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I have a program which I have used for many years which manages the printing of text files according to control statements within the text file.

For instance, it will print headings at the top of each page, change lines per inch, change characters per inch, set margins, change from portrait to landscape, etc. It does this by writing control strings directly to the printer, addressing the printer as LPT1, LPT2, or LPT3.

Now I need to use it to address a printer connected to a USB port, but I don't know how to address it.

Printer properties tell me that the printer is connected to port "DOT4_001", but when I attempt to write to that port, it simply creates a file in the current directory with that name and does not write to the printer. Similarly, I cannot figure out how to write to that printer from a DOS window with the simple command "type file.txt >xxxx", although substituting "LPT1:" for "xxxx" works with a printer connected to a parallel port.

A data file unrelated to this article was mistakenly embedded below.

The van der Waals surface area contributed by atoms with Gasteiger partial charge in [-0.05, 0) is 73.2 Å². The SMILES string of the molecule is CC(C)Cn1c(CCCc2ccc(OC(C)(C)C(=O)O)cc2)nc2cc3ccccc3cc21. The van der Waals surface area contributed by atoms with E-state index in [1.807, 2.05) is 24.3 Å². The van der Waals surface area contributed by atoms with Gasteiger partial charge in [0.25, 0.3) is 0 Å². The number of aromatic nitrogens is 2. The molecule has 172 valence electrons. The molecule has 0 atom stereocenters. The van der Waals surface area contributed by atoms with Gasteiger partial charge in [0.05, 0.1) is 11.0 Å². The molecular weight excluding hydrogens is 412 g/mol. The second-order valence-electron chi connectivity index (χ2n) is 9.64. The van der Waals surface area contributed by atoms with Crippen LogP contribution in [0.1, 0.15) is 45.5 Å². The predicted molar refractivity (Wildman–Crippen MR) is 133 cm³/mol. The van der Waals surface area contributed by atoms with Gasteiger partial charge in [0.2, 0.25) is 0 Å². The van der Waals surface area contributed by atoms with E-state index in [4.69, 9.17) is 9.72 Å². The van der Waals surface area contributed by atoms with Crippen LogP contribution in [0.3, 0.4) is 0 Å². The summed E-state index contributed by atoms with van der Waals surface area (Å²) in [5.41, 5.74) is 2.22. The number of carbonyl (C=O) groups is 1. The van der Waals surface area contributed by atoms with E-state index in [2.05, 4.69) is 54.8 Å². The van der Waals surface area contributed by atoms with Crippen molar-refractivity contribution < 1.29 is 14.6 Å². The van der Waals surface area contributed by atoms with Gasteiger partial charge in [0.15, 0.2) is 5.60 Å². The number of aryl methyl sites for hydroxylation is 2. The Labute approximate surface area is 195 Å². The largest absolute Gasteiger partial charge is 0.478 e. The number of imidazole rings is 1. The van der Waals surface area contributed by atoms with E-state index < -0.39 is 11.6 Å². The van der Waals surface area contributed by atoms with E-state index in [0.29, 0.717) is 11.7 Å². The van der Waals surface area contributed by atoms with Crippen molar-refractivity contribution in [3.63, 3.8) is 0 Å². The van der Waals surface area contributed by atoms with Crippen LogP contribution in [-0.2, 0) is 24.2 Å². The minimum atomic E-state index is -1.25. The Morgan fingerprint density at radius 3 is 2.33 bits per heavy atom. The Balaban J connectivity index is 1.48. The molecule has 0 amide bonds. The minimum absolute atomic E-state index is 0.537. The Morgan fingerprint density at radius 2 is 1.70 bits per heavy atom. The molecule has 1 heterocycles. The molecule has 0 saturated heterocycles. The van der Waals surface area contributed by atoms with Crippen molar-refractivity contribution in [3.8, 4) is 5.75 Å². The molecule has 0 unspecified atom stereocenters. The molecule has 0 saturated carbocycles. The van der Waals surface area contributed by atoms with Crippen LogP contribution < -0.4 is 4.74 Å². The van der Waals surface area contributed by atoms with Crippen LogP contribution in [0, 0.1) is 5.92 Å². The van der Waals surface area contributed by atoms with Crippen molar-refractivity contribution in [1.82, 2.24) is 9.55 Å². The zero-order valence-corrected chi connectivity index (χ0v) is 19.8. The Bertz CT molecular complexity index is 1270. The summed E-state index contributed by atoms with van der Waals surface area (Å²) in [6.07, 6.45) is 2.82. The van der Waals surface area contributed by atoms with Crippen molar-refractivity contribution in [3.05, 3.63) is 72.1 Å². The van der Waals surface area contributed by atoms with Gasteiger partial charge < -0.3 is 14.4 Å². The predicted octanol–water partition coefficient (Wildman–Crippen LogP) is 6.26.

So my question is "How do I directly address a printer which is connected to a USB port?"

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marked as duplicate by Ƭᴇcʜιᴇ007, Tog, Mokubai, Breakthrough, Dave M Sep 25 '13 at 19:48

This question has been asked before and already has an answer. If those answers do not fully address your question, please ask a new question.

If your USB-printer is compatible with the codes your program sends (for example PCL) then you can do the following:

  • Share your printer (and give it a simple name, i.e. MYPRINTER)
  • Open a command prompt
  • Type NET CONFIG WORKSTATION and note your "Computer Name" at the top. (i.e. \MYCOMP)
  • Type exit

Now you can print to LPT1 and Windows will redirect the output to your USB-printer.

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I noticed that the OP wants to print text files. Many USB-only printers are what's called GDI printers, which rely on the Windows graphics engine to convert the page into dots on the paper. These printers do not understand text - or PCL for that matter. Hence, Rik's solution will not work for those printers. We need the printer model to make certain.

However, there is another option. DOSPRN is designed to take the text or PCL output from the program, and convert it into something the printer can understand. It works well, and it's a free download.

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